Bad President! Very bad!

Five Supremes shook a stern finger at Gitmo yesterday, a good three years after the camp’s genesis. I earned my master’s degree faster than it takes this court to clear its throat.

I don’t understand all the press excitement. The suspects won’t get drumhead trials, sure, but they still don’t have fair trials. Their limbo continues unabated. The SCOTUS effectively took a pass.

Frankly, this ruling is going to have as much practical effect as Worcester vs. Georgia in 1832, which Georgia and Andrew Jackson simply ignored. Oh, how beautifully the system of checks and balances functions! It’s America, all right – old school. The Supremes can settle a presidential election but not call for a criminal or POW trial? You better believe it.

When buying milk goes horribly wrong

Still up to my neck in work, but I thought I’d share a good link: an interview with the creators of Postal 2, a classic meta-game of a few years back.
A long, long time ago I wrote about why I like violent video games, why this doesn’t reflect poorly on me or anyone else, and why I don’t roam the streets looking for victims, but I think these guys have a shorter and better retort, which I will quote:

“…the “problem” with POSTAL is that it is too politically correct. What I mean by that is if you play POSTAL 2, what you’ll notice is that none of the missions involve killing anyone. They’re all simple errands like buying milk and cashing your paycheck. And if you look really closely, you’ll see that it’s always possible to complete an errand without killing anyone. You might have to piss in someone’s face and make a getaway while they vomit, but you never HAVE to kill them. We created a reactive environment where the player has some tasks to complete. How the tasks are completed is entirely up to the player. Just like in the real world, weapons exist, but how they are used is left up to the judgment of the individual wielding it. The game does not reward the player for being violent, unless you consider being set upon by police, SWAT teams, military personnel, randomly-armed vigilante bystanders and attack dogs is a “reward”… So the unfortunate situation for us is that what offends people is the concept of a game where you have free will and can choose, if you have that particular bent, to attack innocent bystanders. Apparently in the eyes of some, a game about free will is far more evil than a game bout murdering your way up the crime food chain…”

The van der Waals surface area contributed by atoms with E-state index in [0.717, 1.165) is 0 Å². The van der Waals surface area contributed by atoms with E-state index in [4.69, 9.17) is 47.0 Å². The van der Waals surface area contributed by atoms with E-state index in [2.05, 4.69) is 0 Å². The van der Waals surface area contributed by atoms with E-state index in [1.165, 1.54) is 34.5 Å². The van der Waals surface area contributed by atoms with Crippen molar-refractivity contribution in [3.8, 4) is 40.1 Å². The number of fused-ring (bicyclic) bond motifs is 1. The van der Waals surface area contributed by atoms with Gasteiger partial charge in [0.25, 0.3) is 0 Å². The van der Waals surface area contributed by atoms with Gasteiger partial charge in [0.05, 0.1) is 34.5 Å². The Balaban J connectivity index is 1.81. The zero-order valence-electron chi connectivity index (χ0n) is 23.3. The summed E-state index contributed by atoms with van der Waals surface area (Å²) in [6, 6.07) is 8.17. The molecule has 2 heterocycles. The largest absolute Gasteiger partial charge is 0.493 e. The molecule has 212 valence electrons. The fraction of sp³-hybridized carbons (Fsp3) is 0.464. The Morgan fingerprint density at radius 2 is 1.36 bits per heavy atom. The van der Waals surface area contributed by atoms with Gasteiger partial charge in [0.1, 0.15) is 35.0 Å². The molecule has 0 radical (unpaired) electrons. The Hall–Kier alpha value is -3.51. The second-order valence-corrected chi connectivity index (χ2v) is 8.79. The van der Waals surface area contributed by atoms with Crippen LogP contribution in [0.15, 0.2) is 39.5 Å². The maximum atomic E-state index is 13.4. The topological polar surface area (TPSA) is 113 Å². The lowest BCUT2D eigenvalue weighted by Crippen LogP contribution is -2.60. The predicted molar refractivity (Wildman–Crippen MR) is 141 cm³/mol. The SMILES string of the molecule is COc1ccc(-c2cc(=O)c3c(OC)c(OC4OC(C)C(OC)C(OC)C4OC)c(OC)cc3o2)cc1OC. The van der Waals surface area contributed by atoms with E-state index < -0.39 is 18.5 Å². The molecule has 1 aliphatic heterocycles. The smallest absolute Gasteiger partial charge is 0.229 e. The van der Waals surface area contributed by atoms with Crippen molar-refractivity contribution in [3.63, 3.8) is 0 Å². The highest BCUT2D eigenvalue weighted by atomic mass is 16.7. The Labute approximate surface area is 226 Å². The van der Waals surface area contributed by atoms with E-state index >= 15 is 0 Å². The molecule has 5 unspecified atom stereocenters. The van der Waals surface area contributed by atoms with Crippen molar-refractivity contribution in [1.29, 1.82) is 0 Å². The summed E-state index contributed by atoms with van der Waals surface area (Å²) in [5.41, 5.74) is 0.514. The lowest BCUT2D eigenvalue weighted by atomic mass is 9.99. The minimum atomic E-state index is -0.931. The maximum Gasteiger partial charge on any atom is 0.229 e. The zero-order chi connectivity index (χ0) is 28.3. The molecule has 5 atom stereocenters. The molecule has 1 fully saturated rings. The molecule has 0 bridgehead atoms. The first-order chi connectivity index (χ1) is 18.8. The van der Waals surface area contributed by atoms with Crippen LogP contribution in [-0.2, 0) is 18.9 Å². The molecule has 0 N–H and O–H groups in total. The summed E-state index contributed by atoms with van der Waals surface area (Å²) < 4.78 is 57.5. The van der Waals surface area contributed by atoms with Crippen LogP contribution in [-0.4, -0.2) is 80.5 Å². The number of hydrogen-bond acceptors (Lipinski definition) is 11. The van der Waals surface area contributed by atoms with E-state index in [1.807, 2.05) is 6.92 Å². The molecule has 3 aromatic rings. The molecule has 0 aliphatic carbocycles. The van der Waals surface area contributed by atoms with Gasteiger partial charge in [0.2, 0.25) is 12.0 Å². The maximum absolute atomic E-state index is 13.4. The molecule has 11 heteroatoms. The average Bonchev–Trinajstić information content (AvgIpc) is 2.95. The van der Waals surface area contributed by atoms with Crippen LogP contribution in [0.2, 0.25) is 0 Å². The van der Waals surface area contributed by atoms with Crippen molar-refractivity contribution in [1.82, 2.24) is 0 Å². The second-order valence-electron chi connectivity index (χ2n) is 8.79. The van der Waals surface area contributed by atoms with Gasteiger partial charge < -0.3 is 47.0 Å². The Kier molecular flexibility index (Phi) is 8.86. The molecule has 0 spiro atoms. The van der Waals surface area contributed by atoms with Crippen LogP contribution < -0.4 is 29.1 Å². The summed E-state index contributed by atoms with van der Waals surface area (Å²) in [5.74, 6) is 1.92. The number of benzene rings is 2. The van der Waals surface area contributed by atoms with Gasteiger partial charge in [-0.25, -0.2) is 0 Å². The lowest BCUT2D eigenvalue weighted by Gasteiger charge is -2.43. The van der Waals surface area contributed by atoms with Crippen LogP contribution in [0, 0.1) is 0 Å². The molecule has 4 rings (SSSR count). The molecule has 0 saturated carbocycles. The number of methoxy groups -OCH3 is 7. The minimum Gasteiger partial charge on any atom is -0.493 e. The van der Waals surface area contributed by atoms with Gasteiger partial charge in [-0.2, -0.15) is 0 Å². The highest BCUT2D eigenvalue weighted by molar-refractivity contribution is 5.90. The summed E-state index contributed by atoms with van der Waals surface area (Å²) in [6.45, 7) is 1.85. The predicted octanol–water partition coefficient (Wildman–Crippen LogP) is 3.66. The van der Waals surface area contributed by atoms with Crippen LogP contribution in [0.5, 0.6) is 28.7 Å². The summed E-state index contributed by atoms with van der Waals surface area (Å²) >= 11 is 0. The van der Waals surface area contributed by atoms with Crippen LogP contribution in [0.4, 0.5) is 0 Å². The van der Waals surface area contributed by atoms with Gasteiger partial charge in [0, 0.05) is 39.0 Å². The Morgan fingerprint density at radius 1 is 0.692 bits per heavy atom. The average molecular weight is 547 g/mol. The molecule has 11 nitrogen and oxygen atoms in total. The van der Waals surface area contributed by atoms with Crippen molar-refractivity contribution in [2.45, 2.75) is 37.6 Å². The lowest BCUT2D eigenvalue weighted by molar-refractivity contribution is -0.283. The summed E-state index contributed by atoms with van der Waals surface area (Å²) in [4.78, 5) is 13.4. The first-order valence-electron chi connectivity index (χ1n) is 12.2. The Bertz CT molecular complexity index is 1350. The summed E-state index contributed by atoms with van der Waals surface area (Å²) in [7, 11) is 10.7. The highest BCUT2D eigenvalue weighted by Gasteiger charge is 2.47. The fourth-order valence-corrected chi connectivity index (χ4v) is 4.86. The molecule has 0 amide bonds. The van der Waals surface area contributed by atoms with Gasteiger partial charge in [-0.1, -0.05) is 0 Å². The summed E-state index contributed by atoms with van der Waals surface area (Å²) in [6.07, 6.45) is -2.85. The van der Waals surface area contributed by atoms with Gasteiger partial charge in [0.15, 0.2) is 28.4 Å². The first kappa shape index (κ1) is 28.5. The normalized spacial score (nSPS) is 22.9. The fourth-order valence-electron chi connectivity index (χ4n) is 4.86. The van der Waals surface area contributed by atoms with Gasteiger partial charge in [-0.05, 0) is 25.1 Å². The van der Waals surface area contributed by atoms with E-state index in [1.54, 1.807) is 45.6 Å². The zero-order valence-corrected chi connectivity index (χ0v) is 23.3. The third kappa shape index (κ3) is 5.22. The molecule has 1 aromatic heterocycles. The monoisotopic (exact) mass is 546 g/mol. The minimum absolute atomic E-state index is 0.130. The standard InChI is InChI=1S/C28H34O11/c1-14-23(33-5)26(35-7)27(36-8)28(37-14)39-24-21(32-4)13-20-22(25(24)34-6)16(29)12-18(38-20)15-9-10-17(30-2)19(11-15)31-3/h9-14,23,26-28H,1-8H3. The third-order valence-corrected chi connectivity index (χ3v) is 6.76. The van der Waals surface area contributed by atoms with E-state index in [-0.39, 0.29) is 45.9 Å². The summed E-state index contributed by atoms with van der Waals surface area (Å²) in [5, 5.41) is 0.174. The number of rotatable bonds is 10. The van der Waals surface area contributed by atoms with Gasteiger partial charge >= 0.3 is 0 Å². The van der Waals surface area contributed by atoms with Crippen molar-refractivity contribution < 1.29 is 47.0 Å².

The unmentioned game is, of course, GTA: San Andreas, which is a fine game in its own right, but not as conceptually rich as the critique of society and violence that Postal 2 managed to pull off. For me, it was a puerile, juvenile, disgusting, and crass experience, but conceptually, it was spot-on and I had a blast. Wikipedia has a decent P2 page for the morbidly curious.

My favorite objective of all the mundane tasks in the game was to get eight signatures on a petition to “make whiny congressmen play violent video games.” This consists of going up to pedestrians with a clipboard and asking for signatures. Sometimes they say yes; other say no politely; others insult and threaten you. If you keep asking the same person, your requests get more and more aggressive – “Look, just sign the petition or I’ll follow you home and kill your dog,” and some devolve naturally into gunplay. It’s especially funny to ask people politely to sign while people that I’d doused in gasoline and set on fire for not signing are still running around and screaming.

What an idea – place the player in frustrating everyday situations, but leave firearms, explosives, and other instruments of mayhem within easy reach. And, of course, as the game progresses, the temptations to snap increase. All in all, a brilliant subversion of the FPS genre, with its crates and health packs and scattered weaponry. I have never even tried to get the “Thank you for playing, Jesus” rating which you recieve at the end of the game if you never killed anyone, though I am a little more mellow than I was several years ago. Perhaps I’ll try the nonviolent approach, which apparently requires the judicious use of a stun-gun and urine.


I have been trying to work today and get caught up with the five billion things that need to be done before the fall semester begins. Next to nothing has gone right, including this post, which I am now retyping as the web development software I was using in the other window succeeded in crashing Firefox.

My reading is about the only thing that I’ve managed to keep up. I finished the second volume of Isaac Asimov’s Guide to the Bible today. I find his fiction a snoozefest much of the time, but he’s a good read when he’s lecturing. His primacy focus in this commentary on the New Testament is the historical occurences and dates behind the various verses. The confusion between the various Herods in the gospels, for example, delights him, and allows for pages and pages of thoughtful asides. His approach to the birth narratives is also very good. He is not tough enough on Acts, though; he accepts the speeches at face value, rather than reveal them as Thucydides-style summaries.